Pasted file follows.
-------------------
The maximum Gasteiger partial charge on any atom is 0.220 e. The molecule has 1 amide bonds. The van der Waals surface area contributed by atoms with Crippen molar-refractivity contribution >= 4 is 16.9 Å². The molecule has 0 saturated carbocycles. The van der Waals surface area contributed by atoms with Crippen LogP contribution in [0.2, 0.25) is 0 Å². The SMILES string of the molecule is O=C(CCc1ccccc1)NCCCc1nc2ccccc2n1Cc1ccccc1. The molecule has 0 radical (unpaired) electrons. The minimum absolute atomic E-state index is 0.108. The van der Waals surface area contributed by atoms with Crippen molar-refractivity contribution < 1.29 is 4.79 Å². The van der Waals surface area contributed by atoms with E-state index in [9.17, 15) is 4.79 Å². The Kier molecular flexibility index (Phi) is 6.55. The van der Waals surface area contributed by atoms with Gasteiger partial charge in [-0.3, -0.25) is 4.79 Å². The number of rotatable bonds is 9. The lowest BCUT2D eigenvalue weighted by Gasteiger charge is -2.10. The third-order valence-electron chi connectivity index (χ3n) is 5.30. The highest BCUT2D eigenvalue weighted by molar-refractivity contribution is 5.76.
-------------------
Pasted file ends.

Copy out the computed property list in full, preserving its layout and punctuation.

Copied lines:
The maximum Gasteiger partial charge on any atom is 0.220 e. The molecule has 1 amide bonds. The van der Waals surface area contributed by atoms with Crippen molar-refractivity contribution >= 4 is 16.9 Å². The molecule has 0 saturated carbocycles. The van der Waals surface area contributed by atoms with Crippen LogP contribution in [0.2, 0.25) is 0 Å². The SMILES string of the molecule is O=C(CCc1ccccc1)NCCCc1nc2ccccc2n1Cc1ccccc1. The molecule has 0 radical (unpaired) electrons. The minimum absolute atomic E-state index is 0.108. The van der Waals surface area contributed by atoms with Crippen molar-refractivity contribution < 1.29 is 4.79 Å². The van der Waals surface area contributed by atoms with E-state index in [9.17, 15) is 4.79 Å². The Kier molecular flexibility index (Phi) is 6.55. The van der Waals surface area contributed by atoms with Gasteiger partial charge in [-0.3, -0.25) is 4.79 Å². The number of rotatable bonds is 9. The lowest BCUT2D eigenvalue weighted by Gasteiger charge is -2.10. The third-order valence-electron chi connectivity index (χ3n) is 5.30. The highest BCUT2D eigenvalue weighted by molar-refractivity contribution is 5.76.